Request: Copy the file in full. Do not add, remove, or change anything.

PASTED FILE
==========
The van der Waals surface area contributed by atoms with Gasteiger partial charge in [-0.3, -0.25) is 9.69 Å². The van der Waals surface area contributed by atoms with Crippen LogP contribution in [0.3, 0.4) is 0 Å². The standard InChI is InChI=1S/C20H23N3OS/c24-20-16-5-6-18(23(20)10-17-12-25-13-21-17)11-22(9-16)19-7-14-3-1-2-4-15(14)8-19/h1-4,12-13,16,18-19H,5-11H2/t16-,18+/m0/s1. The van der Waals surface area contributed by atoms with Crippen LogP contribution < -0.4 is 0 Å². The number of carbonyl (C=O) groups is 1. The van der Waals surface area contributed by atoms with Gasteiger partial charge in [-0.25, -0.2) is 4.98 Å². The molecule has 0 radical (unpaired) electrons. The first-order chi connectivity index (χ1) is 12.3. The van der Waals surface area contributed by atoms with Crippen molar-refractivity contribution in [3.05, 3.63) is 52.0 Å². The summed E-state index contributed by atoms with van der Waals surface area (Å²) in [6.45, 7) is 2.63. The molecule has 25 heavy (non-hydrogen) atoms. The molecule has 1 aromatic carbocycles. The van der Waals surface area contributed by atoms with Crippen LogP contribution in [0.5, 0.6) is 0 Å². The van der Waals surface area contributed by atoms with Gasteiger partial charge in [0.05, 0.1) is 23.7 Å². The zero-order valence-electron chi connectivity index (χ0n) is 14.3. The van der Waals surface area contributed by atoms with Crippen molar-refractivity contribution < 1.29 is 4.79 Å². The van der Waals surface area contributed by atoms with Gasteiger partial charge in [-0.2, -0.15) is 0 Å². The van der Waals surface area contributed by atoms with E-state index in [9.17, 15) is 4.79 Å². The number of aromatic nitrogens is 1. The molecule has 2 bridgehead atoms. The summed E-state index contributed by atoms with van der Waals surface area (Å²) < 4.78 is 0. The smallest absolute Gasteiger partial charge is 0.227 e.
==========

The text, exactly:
The van der Waals surface area contributed by atoms with Gasteiger partial charge in [-0.3, -0.25) is 9.69 Å². The van der Waals surface area contributed by atoms with Crippen LogP contribution in [0.3, 0.4) is 0 Å². The standard InChI is InChI=1S/C20H23N3OS/c24-20-16-5-6-18(23(20)10-17-12-25-13-21-17)11-22(9-16)19-7-14-3-1-2-4-15(14)8-19/h1-4,12-13,16,18-19H,5-11H2/t16-,18+/m0/s1. The van der Waals surface area contributed by atoms with Crippen LogP contribution < -0.4 is 0 Å². The number of carbonyl (C=O) groups is 1. The van der Waals surface area contributed by atoms with Gasteiger partial charge in [-0.25, -0.2) is 4.98 Å². The molecule has 0 radical (unpaired) electrons. The first-order chi connectivity index (χ1) is 12.3. The van der Waals surface area contributed by atoms with Crippen molar-refractivity contribution in [3.05, 3.63) is 52.0 Å². The summed E-state index contributed by atoms with van der Waals surface area (Å²) in [6.45, 7) is 2.63. The molecule has 25 heavy (non-hydrogen) atoms. The molecule has 1 aromatic carbocycles. The van der Waals surface area contributed by atoms with Crippen LogP contribution in [0.5, 0.6) is 0 Å². The van der Waals surface area contributed by atoms with Gasteiger partial charge in [0.05, 0.1) is 23.7 Å². The zero-order valence-electron chi connectivity index (χ0n) is 14.3. The van der Waals surface area contributed by atoms with Crippen molar-refractivity contribution < 1.29 is 4.79 Å². The van der Waals surface area contributed by atoms with Gasteiger partial charge in [-0.2, -0.15) is 0 Å². The van der Waals surface area contributed by atoms with E-state index in [9.17, 15) is 4.79 Å². The number of aromatic nitrogens is 1. The molecule has 2 bridgehead atoms. The summed E-state index contributed by atoms with van der Waals surface area (Å²) < 4.78 is 0. The smallest absolute Gasteiger partial charge is 0.227 e.